Relevant factors are (reg.2):
- Characteristics of the product, including:
- Effect on other products, where it is reasonably foreseeable that it will be used with other products;
- Presentation, labelling, warnings, instructions for use and disposal and any other indication or information regarding the product; and
- Categories of consumers at risk when using the product, in particular children and the elderly;
— and conformance to or compliance with (reg.6(3)):
- A voluntary UK standard giving effect to a European standard, but not a European standard published in the Official Journal of the European Union;
- Other UK standards;
- Recommendations of the European Commission setting guidelines on product safety assessment;
- Product safety codes of good practice in the sector concerned;
- The state of the art and technology; and
- Reasonable consumer expectations concerning safety.
A product that is not a safe product is a dangerous product. A product is not dangerous solely because other products are safer or it was feasible to make the product itself safer (reg.2).
Products deemed safe by conformity
Products are deemed safe products where they conform to:
- UK safety legislation where there is no EU legislation (reg.6(1)); or
- A voluntary UK standard that gives effect to a European standard that itself has been published in the Official Journal (reg.6(2)).
A supplier has a defence where (reg.30):
- The product is second hand goods;
- The product is an antique;
- The supplier sells the product, rather than supplying it for use on some other basis; and
- The supplier informs the purchaser that the product is an antique.
Enforcement authorities that have a duty to enforce the regulations are (reg.10):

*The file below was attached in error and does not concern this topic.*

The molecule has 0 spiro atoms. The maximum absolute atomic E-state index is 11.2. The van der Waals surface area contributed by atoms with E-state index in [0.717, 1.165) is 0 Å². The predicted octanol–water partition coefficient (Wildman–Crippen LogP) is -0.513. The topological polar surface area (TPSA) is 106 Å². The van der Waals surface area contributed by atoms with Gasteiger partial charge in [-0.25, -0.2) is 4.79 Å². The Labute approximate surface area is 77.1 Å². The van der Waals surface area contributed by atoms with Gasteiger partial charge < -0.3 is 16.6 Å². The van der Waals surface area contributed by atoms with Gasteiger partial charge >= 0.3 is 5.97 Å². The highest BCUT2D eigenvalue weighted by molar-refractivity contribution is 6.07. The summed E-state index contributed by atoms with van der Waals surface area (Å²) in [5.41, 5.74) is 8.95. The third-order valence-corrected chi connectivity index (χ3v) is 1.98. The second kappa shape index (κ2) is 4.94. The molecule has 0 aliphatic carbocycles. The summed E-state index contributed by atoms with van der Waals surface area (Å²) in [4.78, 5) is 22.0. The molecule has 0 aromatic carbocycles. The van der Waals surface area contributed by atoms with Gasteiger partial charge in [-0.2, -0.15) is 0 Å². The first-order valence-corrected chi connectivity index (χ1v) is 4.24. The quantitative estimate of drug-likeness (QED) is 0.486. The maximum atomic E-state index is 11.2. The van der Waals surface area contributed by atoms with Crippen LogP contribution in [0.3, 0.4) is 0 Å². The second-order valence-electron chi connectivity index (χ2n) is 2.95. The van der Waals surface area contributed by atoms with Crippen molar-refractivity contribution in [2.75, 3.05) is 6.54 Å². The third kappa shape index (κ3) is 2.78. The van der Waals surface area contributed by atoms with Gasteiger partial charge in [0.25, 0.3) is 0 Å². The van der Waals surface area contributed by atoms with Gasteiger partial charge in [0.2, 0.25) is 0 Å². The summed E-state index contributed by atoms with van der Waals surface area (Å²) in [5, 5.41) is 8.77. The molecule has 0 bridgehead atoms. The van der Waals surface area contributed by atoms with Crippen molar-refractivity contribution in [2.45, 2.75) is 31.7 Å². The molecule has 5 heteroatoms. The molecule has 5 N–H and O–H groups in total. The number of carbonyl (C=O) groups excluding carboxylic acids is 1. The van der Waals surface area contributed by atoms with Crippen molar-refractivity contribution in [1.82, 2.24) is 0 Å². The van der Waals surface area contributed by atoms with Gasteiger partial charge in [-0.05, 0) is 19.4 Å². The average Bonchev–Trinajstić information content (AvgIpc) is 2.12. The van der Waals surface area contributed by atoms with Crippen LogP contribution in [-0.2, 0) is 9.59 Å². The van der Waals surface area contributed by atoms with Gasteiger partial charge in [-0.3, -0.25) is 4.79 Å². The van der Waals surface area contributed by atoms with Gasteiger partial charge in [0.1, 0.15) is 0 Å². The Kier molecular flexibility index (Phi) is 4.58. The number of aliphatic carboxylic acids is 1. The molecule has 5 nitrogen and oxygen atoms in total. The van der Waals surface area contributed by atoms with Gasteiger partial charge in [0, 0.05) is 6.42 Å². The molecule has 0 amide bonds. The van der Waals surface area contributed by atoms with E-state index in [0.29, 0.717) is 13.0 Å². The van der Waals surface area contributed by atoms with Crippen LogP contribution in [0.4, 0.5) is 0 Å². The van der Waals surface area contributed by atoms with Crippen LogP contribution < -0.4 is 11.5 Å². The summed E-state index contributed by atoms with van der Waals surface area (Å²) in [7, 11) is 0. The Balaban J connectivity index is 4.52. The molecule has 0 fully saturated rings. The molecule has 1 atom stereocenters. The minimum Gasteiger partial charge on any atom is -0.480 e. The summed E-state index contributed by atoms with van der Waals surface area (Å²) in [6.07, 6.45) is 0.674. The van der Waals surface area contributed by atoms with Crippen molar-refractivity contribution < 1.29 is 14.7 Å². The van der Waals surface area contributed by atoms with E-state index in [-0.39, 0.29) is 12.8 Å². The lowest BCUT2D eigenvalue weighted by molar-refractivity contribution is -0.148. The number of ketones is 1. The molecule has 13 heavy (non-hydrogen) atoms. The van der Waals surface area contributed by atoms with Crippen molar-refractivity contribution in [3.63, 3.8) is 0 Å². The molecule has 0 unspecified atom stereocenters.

Enforcement authorities must act proportionately and encourage voluntary action but may take urgent action in the case of a serious risk (reg.10(5)). They have the power to make test purchases (reg.21) and powers of entry and search (regs.22-23, 25-27). Authorities must undertake market surveillance (reg.36) and make information available to the public (reg.39) It is a crime to obstruct an officer of an enforcement authority, punishable on summary conviction to a fine of up to level 5 on the standard scale (reg.24(1)).
An enforcement authority may serve a safety notice being a:
- Suspension notice preventing marketing or sale of the goods while safety evaluations, checks and controls and performed (reg.11);
- Requirement to mark to ensure an adequate safety marking (reg.12);
- Requirement to warn to issue a warning about a dangerous product to past and future consumers;
- Withdrawal notice to withdraw a dangerous product from the market and, possibly, to warn past consumers (reg.14);
- Recall notice to recall a dangerous product (reg.15).
The Secretary of State can require information or a product sample from a producer and it is a crime not to comply unless the information is protected by legal professional privilege or the right to silence (reg.43).
Breach of a safety notice is a crime and, on summary conviction in the Magistrates' Court, an offender can be sentenced to up to three months' imprisonment and the statutory maximum fine. On conviction on indictment in the Crown Court, an offender can be sentenced to 12 months' imprisonment and a £20,000 fine (s.20(4)).
In the case of prosecution for a breach of the regulations or an appeal against a safety notice in England and Wales and Northern Ireland, the enforcement authority may apply to the court for forfeiture of the product. Appeal is to the Crown Court (England and Wales) or County Court (Northern Ireland) (reg.18). In Scotland, application must be made to the Procurator fiscal with appeal to the High Court of Justiciary (reg.19).
Further decisions under the Directive
Art.13 of the directive gives the European Commission the power to issue further decisions with which the Secretary of State must comply (reg.35).
- Consumer & Competition Policy Directorate (September 2005). "The General Product Safety Regulations 2005 - Notification guidance for producers and distributors" (PDF). Department of Trade and Industry. Retrieved 2008-04-18., URN 05/1457
- Department of Trade and Industry (June 2005). "Government Response to the Consultation on proposals to implement Directive 2001/95/EC on general product safety (GPSD)" (PDF). Retrieved 2008-04-18.
- — (August 2005). "The General Product Safety Regulation 2005 - Guidance for businesses, consumers and enforcement authorities" (PDF). Retrieved 2008-04-18.
- Office of Public Sector Information (2005). "General Product Safety Regulations 2005 - explanatory notes". The Stationery Office. Retrieved 2008-04-18.